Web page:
May. 15th, 2017

juushika: Photograph of a row of books on a library shelf. (Books Once More)
Title: Well Witched (Verdigris Deep)
Author: Frances Hardinge
Narrator: Bianca Amato
Published: Recorded Audio, 2009 (2007)
Rating: 4 of 5
Page Count: 370
Total Page Count: 212,705
Text Number: 670
Read Because: fan of the author, audiobook borrowed from the Multnomah County Library
Review: When three children steal coins from a wishing well, they find themselves cursed with strange powers and obligated to fulfill the wishes bound to the stolen coins. Well Witched is further proof that there's nothing quite like Hardinge's books. Her initial premises are supremely creepy, and her flexible, creative metaphors render a vivid atmosphere. But the explanations behind these premises, and the resulting plots, are more mundane and occasionally comic—exacerbated here by the middle grade characters/audience, which further lightens the tone. Then again, she's compassionate, insightful, and has a knack subverting tropes, all of which makes for satisfying character growth. Her books are always flawed, if only because that shift in tone from horror to adventure/comedy is inconsistent and disappointing. But I love that she writes them, and especially love the elements that work best in Well Witched: the Glass House, the internal logic of the magic system which unites character growth and plot, the satisfying but unsimplified way that relationships develop; it's so enjoyable, so distinctive, if not perfect.


Title: The Weight of Feathers
Author: Anna-Marie McLemore
Published: Thomas Dunne, 2015
Rating: 3 of 5
Page Count: 315
Total Page Count: 213,020
Text Number: 671
Read Because: fan of the author, ebook borrowed from the Multnomah County Library
Review: Two teenagers from rival circus families cross paths. It's a beautiful premise, evocative and diverse: Spanish mermaids and French-Romani tree-climbers makes for a romantic but unidealized tableau, engaging race and class and assimilation; beautiful imagery and light touches of magical realism create an immersive setting. But the execution is merely adequate. It's all so predictable, from the nature of the feud to the course of the central romance—and while the protagonists are likable, their chemistry isn't enough to carry the book. I wish there were more going on, in the supporting cast, or larger world, or even more conflict or development in the romance than just the circus feud. As is, this is what it feels like: a first novel, with promising component parts but unremarkable execution.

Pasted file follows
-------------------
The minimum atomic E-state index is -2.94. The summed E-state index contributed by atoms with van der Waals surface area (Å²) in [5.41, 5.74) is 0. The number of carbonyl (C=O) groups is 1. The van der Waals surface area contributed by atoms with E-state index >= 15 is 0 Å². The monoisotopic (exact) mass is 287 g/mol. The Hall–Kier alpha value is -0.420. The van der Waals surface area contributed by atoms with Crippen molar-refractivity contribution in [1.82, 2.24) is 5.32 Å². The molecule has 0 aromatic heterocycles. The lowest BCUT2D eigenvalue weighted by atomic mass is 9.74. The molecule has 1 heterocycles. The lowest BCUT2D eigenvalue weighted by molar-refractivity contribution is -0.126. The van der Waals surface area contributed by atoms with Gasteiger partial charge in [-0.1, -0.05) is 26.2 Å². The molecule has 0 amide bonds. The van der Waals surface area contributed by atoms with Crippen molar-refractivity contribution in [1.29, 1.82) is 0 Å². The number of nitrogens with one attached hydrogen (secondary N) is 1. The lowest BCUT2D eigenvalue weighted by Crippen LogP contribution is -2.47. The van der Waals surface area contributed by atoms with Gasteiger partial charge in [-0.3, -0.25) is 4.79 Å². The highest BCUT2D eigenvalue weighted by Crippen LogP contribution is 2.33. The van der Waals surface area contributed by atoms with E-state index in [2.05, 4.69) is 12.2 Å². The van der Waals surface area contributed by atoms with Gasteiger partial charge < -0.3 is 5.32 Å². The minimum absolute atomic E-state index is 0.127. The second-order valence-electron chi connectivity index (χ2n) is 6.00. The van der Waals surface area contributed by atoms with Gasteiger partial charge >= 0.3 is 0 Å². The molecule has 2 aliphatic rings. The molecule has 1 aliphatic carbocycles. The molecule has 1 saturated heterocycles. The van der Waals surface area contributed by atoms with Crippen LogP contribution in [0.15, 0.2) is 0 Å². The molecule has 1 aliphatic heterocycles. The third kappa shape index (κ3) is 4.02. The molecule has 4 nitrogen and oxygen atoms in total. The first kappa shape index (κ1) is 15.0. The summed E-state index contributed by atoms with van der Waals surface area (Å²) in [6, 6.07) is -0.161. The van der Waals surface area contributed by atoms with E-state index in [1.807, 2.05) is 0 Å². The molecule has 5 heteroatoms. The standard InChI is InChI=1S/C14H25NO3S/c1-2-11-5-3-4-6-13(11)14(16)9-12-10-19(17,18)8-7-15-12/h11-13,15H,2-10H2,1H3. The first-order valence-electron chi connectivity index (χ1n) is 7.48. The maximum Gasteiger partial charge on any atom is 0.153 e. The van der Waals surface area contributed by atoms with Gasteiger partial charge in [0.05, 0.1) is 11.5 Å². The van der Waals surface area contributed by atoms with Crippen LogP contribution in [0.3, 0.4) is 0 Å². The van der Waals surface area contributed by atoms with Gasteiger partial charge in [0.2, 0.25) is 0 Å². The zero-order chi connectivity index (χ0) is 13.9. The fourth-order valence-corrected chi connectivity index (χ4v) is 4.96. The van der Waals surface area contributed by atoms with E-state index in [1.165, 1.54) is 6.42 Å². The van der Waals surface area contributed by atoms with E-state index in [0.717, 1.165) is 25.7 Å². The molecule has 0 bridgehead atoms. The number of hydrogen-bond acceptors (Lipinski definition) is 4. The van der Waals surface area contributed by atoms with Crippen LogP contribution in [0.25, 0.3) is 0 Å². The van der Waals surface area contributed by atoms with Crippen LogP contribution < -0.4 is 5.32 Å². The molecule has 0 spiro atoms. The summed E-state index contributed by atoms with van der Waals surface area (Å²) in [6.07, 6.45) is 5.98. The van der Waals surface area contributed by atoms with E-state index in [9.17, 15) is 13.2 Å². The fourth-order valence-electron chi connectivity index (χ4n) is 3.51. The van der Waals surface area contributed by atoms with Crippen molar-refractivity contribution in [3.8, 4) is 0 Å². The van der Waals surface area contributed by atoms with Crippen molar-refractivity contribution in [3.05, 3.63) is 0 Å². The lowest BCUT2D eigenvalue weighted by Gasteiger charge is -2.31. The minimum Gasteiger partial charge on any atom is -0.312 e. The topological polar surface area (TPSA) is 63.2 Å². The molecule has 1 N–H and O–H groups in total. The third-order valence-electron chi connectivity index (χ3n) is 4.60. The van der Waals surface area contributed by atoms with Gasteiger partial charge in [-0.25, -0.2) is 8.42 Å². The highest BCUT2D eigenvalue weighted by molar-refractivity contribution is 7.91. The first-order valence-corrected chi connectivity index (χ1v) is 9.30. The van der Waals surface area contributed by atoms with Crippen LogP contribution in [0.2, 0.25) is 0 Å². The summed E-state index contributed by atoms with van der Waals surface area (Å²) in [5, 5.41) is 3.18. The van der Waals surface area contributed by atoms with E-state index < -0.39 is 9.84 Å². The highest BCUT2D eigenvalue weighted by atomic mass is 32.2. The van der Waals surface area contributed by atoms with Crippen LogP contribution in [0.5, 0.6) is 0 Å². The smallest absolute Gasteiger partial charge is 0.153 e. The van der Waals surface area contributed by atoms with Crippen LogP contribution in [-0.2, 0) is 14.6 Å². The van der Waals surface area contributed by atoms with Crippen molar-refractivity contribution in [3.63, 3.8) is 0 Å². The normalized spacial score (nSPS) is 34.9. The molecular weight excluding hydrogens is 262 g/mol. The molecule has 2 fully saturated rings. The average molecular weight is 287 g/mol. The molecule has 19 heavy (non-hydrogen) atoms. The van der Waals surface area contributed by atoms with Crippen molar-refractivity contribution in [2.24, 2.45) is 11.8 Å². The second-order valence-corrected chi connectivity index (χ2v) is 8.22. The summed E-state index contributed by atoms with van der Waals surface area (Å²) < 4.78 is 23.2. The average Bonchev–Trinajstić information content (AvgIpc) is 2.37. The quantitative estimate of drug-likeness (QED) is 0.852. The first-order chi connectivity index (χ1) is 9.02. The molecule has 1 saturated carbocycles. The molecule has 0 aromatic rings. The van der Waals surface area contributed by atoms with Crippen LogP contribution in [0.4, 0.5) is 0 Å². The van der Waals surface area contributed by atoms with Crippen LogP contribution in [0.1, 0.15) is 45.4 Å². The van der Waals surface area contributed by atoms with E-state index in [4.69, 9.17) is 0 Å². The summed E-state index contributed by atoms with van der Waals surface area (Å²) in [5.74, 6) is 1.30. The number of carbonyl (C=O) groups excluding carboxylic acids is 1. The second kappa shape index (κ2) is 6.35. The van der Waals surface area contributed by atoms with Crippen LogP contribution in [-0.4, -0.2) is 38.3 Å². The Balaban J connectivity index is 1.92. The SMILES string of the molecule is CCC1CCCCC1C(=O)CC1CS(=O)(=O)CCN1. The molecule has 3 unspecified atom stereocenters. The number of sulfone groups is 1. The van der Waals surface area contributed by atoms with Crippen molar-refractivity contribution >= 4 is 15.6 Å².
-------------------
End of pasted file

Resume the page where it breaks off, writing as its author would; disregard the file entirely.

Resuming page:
Title: Victory of Eagles (Temeraire Book 5)
Author: Naomi Novik
Narrator: Simon Vance
Published: Books on Tape, 2008
Rating: 5 of 5
Page Count: 365
Total Page Count: 213,385
Text Number: 672
Read Because: continuing the series, audiobook borrowed from the Multnomah County Library
Review: When Laurence and Temeraire are separated, Temeraire assumes a commission of his own. The introduction of Temerarie's PoV is only briefly disorientating; it is, on the whole, a great addition, because this book is all about consequences—of the recent cliffhanger, but also of Laurence's actions throughout the series, and to see them from without, via a character unaware of that complicated social and moral position, is especially effective. It also keeps this book from becoming too dour—so too does the breadth of the action and progression of the war. This is almost too neat a book, in the way that reoccurring characters and ongoing arcs tie into the plot, but that would be my only complaint; I loved it, I found it necessary and well-realized and, if less pointedly feel-good than other series favorites, then perhaps more substantial.

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